The Carolina Panthers’ offensive identity changed when center Bradley Bozeman entered the starting lineup.
Carolina became a hard-nosed, downhill-running football team after trading running back Christian McCaffrey in October. Bozeman took over for an injured Pat Elflein in Week 7 and the Panthers’ running game exploded. Carolina averaged 152 rushing yards per game during the final 11 games, all of which Bozeman started.
But Bozeman is set to become a free agent. He signed a one-year, $2.8 million with Carolina last season after spending his first four years in Baltimore. It’s unclear what type of market awaits Bozeman. According to Spotrac, Bozeman has a projected market value of $12.1 million per year. A three-year deal would be worth about $36 million, making Bozeman the fourth highest-paid center in the NFL.
Panthers general manager Scott Fitterer has expressed interest in re-signing Bozeman. If the team doesn’t, however, there are options Carolina can explore at center in free agency and the draft.
Pending free agents
Bozeman is the Panthers’ lone free-agent center. He signed in Carolina on a one-year, prove-it deal and had a career season. That should translate into a lucrative offseason deal for Bozeman in Carolina or elsewhere.
He’s not an All-Pro talent but Bozeman proved reliable this season. He’s a mauling downhill run-blocker who occasionally struggles in pass protection. Offensive line coach James Campen maximized his ability, which is why forecasting his free-agent market worth is difficult.
The Panthers may start the 2023 season without guard Austin Corbett after he sustained a torn ACL in Week 18. Campen likely wants as much familiarity up front as possible. Retaining Bozeman would offset any time Corbett may miss.
According to Pro Football Focus, Bozeman allowed two sacks, four hurries, and 12 quarterback hurries.
Elflein was placed on injured reserve in late October and had season-ending hip surgery shortly after. He is expected to be ready for the 2023 season but it would be surprising if he returned to Carolina without taking a significant pay cut.
The Panthers can cut Elflein and save more than $4 million in cap space. Elflein will turn 30 years old in July.
Tecklenburg spent the entire 2022 season on the Panthers’ practice squad.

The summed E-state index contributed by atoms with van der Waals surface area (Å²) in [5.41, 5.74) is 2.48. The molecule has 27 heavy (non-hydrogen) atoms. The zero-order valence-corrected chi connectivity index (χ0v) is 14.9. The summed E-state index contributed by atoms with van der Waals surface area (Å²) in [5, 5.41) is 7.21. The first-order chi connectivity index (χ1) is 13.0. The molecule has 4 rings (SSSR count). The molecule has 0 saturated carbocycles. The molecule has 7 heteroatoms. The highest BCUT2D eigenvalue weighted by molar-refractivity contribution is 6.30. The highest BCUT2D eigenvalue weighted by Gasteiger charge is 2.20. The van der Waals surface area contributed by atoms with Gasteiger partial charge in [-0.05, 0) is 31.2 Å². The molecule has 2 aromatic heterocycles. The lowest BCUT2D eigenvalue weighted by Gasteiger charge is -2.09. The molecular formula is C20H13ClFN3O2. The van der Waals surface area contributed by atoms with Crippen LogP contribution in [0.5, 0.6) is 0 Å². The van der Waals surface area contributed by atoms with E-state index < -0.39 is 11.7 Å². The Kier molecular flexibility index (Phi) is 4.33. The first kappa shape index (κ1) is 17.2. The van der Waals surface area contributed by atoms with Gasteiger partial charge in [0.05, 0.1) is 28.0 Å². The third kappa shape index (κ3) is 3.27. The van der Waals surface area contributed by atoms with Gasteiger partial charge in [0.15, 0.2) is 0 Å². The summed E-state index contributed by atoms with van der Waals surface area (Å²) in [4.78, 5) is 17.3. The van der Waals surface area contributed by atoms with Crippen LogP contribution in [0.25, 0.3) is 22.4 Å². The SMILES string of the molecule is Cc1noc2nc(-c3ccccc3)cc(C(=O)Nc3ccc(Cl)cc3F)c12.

John Michael Schmitz, Minnesota
Drafting centers is an imperfect science. Teams tend to value multi-position flexibility for interior offensive linemen rather than specifically drafting a center. For example, Panthers rookie Cade Mays practiced playing both guard positions and center this year.
If Carolina drafts a center, it would likely be in the later rounds. Minnesota’s Schmitz is a model of consistency. He became a starter in 2020 and held the job for 31 straight games. He is not an athletic freak and does not possess imposing size, but his lateral quickness flashed in the Gophers’ scheme.
Evaluators mention Schmitz’s active hands and ability to sustain blocks. Often when he makes contact he stays on defenders without penalty. He’s a high-floor prospect who would benefit from Campen’s coaching.
Ricky Stromberg, Arkansas
Stromberg made 44 starts in the SEC and 11 of those came at guard. He’s versatile and reliable. His best blocks occur when moving upfield. He did show some lateral blocking ability but was inconsistent with his gap responsibilities.
He often reaches the second level and punishes smaller linebackers. He would fit the mauling type Campen prefers at center. Stromberg is projected to be a Day 3 selection.
Potential free agent options
Ethan Pocic, Browns
It’s possible Carolina could search for another Bozeman-like contract with an undervalued center via free agency. It’s just as important the Panthers identify a veteran center who fits Campen’s system.
Ethan Pocic spent last season playing for Browns offensive line coach Bill Callahan. Like Campen, Callahan is one of the most respected offensive line coaches in football. He thrived playing next to two Pro Bowl guards.
Pocic played five seasons in Seattle, meaning Fitterer — who spent nearly 20 years with the Seahawks — should be familiar with the 27-year-old center.
Jake Brendel, 49ers
The 49ers’ run game is as multiple and complex as any scheme in football. Brendel would likely fit well with Campen.
Brendel started all 17 games in 2022 and was one of the league’s best pass-blocking centers. He allowed pressure on merely 2.0% of his pass-blocking snaps according to Pro Football Focus, ranking fourth-best at the position. In the 49ers’ wild card win against Seattle, Brendel allowed zero pressures over 34 pass-blocking snaps.
He will turn 31 next season but should come with an affordable free-agent price tag.